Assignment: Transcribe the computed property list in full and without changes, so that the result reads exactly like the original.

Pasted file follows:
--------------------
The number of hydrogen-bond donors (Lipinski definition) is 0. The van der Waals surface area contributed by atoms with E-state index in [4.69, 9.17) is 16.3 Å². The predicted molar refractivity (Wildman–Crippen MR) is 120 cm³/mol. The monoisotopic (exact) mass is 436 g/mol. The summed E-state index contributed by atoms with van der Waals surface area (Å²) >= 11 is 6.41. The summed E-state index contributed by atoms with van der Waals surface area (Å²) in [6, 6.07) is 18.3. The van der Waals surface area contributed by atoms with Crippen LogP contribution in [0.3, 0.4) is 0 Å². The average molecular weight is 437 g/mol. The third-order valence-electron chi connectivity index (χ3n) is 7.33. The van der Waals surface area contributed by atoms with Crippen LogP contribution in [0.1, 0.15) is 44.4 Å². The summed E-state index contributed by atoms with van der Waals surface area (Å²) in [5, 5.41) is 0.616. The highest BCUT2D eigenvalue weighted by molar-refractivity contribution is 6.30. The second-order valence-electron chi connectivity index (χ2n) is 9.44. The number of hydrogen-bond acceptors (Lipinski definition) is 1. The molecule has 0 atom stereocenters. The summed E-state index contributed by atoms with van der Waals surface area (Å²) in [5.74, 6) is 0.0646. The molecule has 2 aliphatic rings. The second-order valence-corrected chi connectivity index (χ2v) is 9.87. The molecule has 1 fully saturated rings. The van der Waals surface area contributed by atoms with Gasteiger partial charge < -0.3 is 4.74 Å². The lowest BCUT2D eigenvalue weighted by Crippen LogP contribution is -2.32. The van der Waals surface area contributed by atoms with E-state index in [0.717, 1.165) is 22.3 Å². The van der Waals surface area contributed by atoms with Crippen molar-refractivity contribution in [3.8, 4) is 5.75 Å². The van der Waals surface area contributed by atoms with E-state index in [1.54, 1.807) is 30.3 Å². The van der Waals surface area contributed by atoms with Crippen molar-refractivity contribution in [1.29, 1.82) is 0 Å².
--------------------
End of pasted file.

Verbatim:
The number of hydrogen-bond donors (Lipinski definition) is 0. The van der Waals surface area contributed by atoms with E-state index in [4.69, 9.17) is 16.3 Å². The predicted molar refractivity (Wildman–Crippen MR) is 120 cm³/mol. The monoisotopic (exact) mass is 436 g/mol. The summed E-state index contributed by atoms with van der Waals surface area (Å²) >= 11 is 6.41. The summed E-state index contributed by atoms with van der Waals surface area (Å²) in [6, 6.07) is 18.3. The van der Waals surface area contributed by atoms with Crippen LogP contribution in [0.3, 0.4) is 0 Å². The average molecular weight is 437 g/mol. The third-order valence-electron chi connectivity index (χ3n) is 7.33. The van der Waals surface area contributed by atoms with Crippen LogP contribution in [0.1, 0.15) is 44.4 Å². The summed E-state index contributed by atoms with van der Waals surface area (Å²) in [5, 5.41) is 0.616. The highest BCUT2D eigenvalue weighted by molar-refractivity contribution is 6.30. The second-order valence-electron chi connectivity index (χ2n) is 9.44. The number of hydrogen-bond acceptors (Lipinski definition) is 1. The molecule has 0 atom stereocenters. The summed E-state index contributed by atoms with van der Waals surface area (Å²) in [5.74, 6) is 0.0646. The molecule has 2 aliphatic rings. The second-order valence-corrected chi connectivity index (χ2v) is 9.87. The molecule has 1 fully saturated rings. The van der Waals surface area contributed by atoms with Gasteiger partial charge < -0.3 is 4.74 Å². The lowest BCUT2D eigenvalue weighted by Crippen LogP contribution is -2.32. The van der Waals surface area contributed by atoms with E-state index in [0.717, 1.165) is 22.3 Å². The van der Waals surface area contributed by atoms with Crippen molar-refractivity contribution in [3.8, 4) is 5.75 Å². The van der Waals surface area contributed by atoms with E-state index in [1.54, 1.807) is 30.3 Å². The van der Waals surface area contributed by atoms with Crippen molar-refractivity contribution in [1.29, 1.82) is 0 Å².